Eliminating orange peel finishes - AVS Forum
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post #1 of 96 Old 09-06-2009, 05:55 PM - Thread Starter
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Okay, I think this should have its own thread and no one has done one in the DIY Forum.

Any great links on eliminating the small bumpy finishes everyone calls Orange Peel finish??

I did some samples last week with primer sanded using 320 grit, then gloss black lacquer, sanded with 1000 grit (3 coats and sanding), then I used clear gloss and sanded with 2000 grit.

btw, all spray can stuff so its not professional but can I eliminate the orangle peel look? Is it just more sanding? Wet sanding?

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post #2 of 96 Old 09-06-2009, 06:08 PM
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great question penn.

i would be curious to know what causes orange peel in the first place. is it that the underlying surface wasn't prepared properly or the paint was applied too thick or it dried too fast. so in addition to fixing orange peel, i would be interested to know how to avoid it in the first place.

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post #3 of 96 Old 09-06-2009, 06:12 PM - Thread Starter
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I did a quick google, lots of car sites, etc with great advice.

here is one quote on how it happens...
Quote:
Real orange peel, from what I understand, happens during the curing process. In other words, the paint gets laid down flat and smooth, but later obtains the "bumbs" similar to an orange's skin. In this case, the paint should be allowed to cure completely before wet sanding (about a month) because the process has to be allowed to complete itself.

But, there's another kind of "orange peel", that's really something different. That's the case of paint not being laid down smoothly to begin with. This is what I experienced using rattle cans (spray cans) when painting BaDassumption's PSU pod. It wasn't becoming "bumpy" through the curing process, but instead, wasn't perfectly smooth when it was sprayed. It was a result of not being able to lay the coats down wet on wet in all the places, and no matter what I tried, it just wasn't laying down like glass...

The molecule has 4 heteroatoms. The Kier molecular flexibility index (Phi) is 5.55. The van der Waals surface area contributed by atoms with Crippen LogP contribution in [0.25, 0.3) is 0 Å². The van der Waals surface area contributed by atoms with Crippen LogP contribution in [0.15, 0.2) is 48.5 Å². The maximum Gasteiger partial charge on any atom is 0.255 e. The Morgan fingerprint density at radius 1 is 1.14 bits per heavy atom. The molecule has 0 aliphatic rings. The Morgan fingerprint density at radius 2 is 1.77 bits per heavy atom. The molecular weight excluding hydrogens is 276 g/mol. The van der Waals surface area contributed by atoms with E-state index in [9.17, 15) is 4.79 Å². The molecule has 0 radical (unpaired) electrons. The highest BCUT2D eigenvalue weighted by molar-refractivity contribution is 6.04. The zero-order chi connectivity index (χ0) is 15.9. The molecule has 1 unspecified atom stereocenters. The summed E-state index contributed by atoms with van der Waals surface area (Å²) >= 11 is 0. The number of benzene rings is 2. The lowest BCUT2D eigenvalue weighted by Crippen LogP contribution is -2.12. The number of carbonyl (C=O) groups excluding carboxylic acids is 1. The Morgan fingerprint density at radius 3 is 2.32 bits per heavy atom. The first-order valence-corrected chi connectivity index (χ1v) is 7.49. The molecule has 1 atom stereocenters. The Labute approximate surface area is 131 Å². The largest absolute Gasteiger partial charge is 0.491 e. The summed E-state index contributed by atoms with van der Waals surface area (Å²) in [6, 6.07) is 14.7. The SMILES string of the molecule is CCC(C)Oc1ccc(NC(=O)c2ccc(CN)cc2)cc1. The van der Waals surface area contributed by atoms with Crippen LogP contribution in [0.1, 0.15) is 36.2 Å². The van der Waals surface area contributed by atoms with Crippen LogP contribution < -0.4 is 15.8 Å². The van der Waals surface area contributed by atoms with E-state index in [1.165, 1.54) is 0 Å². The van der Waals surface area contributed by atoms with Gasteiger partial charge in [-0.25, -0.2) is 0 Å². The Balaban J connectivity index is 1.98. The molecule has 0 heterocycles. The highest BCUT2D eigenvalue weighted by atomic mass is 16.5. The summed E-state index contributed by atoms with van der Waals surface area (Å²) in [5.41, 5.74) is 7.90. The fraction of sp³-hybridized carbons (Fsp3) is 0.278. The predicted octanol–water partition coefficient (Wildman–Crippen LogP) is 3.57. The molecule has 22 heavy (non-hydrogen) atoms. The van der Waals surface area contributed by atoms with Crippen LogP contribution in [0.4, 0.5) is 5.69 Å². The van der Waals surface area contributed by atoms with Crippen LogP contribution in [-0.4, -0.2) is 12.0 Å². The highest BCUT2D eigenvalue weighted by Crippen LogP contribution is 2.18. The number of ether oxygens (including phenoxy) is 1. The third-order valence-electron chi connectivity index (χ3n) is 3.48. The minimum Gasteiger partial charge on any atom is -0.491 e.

Now, since Im using spray cans, I do not have a proper room for painting Im going to have issues so I believe my only solution is to sand, sand, sand, more coats more sanding. From what Im reading is that I should be wetsanding (which I didnt do). I will try this next week.

I guess my second question would be, are there spray can products that are far superior in giving my LESS orange peel? I guess I should paint at 5 am too when its not 90 degrees here in Florida.

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post #4 of 96 Old 09-06-2009, 06:15 PM - Thread Starter
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Here is a another link for discussion.

http://www.finishwiz.com/orangepeel.htm

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post #5 of 96 Old 09-06-2009, 06:49 PM
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Orange peel happens when the lacquer does not have time to flow out before the solvent evaporates. If you are using a spray gun, there are various things you can do to eliminate, or at least minimize, orange peel.

With spray cans, the problem basically stems from less complete atomization of the lacquer than when using a good gun. You get larger than optimal droplets of lacquer hitting the surface and they don't have time to flow out before the solvent evaporates. Unfortunately, the only thing you can do is adjust your technique, which I assume you have tried.

Lucky for you, lacquer is made to be color sanded...
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post #6 of 96 Old 09-06-2009, 06:53 PM